If you like good writing so much, why don't you just MARRY it?

The first e-mail I ever got from my husband included an attachment: an essay he’d written on The Rime of the Ancient Mariner. We’d just met over dinner in the dining hall, and somehow the conversation had turned to this thing he’d written for a literature class class (of which he was clearly very proud, mainly because he’d managed to make a big joke out of the assignment while still demonstrating that he could write with intention and precision). I’d smiled and nodded (dude was bragging about his English paper) and quite possibly said something along the lines of “mmhm, I’d like to read that,” not thinking that he’d take me at my word. The e-mail arrived minutes after I’d returned to my room, subject: “I hope you’re impressed.” Body text read “With the essay.” File attached.

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I don't want the Russian Doll takes to stop

I’m not going to spoil any of the fun surprises this show has in store for you - really! But even if I told you how it ended, you’d still love watching it from start to finish. As soon as I saw Russian Doll’s opening shot of Natasha Lyonne staring at herself in a mirror, I didn’t really care what was about to happen; I just wanted to watch her. I wanted (and always, still, want) to hear and see a story about someone like Nadia, but not just about her. It’s not enough to create a story about a woman without also creating within it an endless fascination that goes beyond sex appeal or a desire to “fix” her. We’re not going to figure her out by watching her for eight episodes; that’s not how people work. But we’re going to dive in because even if we never get to the bottom, the experience will be worth it.

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Go ahead and love something an embarrassing amount, Vol. V: Lightness and its meaning

The world is an objectively heavy place to live in right now, and this has paradoxically become almost routine. As Sarah Koenig put it in the fifth episode of Serial’s third season, “‘what are you going to do’ starts to feel like an answer, rather than an urgent question.” But even when you do pose it as a question…what are you going to do? If you are so weighed down by the heaviness of the world at every moment, how will you ever see the ways in which you can engage with it? Italo Calvino means, I think, for us to stop thinking of literature as an escape or a frivolous pursuit and to reframe it, instead, as an engine for creative and flexible thinking.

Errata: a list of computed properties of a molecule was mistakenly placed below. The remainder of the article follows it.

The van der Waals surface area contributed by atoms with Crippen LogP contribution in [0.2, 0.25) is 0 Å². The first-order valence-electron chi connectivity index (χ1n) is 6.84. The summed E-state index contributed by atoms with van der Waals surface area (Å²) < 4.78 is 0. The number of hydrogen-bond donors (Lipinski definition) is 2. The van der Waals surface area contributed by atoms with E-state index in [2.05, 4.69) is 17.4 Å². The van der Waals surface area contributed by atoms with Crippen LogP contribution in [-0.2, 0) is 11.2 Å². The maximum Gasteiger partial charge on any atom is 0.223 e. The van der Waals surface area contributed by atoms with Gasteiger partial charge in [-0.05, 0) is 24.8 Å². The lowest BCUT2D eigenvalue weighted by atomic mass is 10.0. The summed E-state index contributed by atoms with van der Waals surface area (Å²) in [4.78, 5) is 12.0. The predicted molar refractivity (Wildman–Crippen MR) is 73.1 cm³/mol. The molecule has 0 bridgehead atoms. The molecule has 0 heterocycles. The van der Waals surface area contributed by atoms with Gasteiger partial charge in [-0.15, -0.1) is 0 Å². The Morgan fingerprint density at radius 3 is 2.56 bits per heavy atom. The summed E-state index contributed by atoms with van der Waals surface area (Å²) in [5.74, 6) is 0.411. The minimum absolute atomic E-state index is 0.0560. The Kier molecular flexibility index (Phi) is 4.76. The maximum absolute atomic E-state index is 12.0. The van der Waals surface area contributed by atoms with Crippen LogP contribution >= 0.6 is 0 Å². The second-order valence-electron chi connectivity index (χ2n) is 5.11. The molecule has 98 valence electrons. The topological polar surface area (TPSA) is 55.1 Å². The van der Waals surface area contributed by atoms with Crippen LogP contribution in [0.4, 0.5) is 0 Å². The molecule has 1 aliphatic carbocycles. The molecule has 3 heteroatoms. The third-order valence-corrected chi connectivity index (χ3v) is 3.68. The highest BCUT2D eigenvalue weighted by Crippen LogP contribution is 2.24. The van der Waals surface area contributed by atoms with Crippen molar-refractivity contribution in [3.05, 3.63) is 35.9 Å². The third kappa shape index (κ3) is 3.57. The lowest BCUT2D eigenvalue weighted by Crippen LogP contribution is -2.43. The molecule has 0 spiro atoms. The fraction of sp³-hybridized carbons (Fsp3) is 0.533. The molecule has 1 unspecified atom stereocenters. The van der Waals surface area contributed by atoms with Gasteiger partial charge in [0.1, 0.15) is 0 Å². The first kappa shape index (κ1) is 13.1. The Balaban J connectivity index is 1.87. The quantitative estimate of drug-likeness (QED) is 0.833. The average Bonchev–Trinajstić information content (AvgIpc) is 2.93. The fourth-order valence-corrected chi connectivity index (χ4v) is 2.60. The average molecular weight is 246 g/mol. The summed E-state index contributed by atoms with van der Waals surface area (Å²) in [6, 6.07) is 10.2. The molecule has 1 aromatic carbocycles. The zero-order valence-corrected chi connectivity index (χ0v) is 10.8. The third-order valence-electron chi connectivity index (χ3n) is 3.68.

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Go ahead and love something an embarrassing amount, Volume II: Italian grammar

 Nella mia casa paterna, quand’ero ragazzina, a tavola, se io o i miei fratelli rovesciavamo il bicchiere sulla tovaglia, o lasciavamo cadere un coltello, la voce di mio padre tuonava: “Non fate malagrazie!”

In my father’s house, when I was a little girl, at the table, if I or my brothers upset our glass on the tablecloth, or if we let a knife fall, the voice of my father would thunder: “Non fate malagrazie!”

One of the reasons I love teaching Natalia Ginzburg to non-native Italian speakers (and possibly the reason I so appreciate it as a non-native Italian speaker) is that if we use what we know of Italian, if we forget what we don’t know and focus on the fundamentals, we see the intentionality of this prose at work.

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Go ahead and love something an embarrassing amount, Volume I: the 'Marseillaise' scene in casablanca

There are things that bother me now about Casablanca that didn’t bother me when I was ten, but by god, I will sit through the entire movie just to feel the tears well up when Victor Laszlo stands up in front of the band and cries, “play La Marseillaise!  Play it!” I got the chills just typing that sentence and reliving that sequence in my head, in fact.

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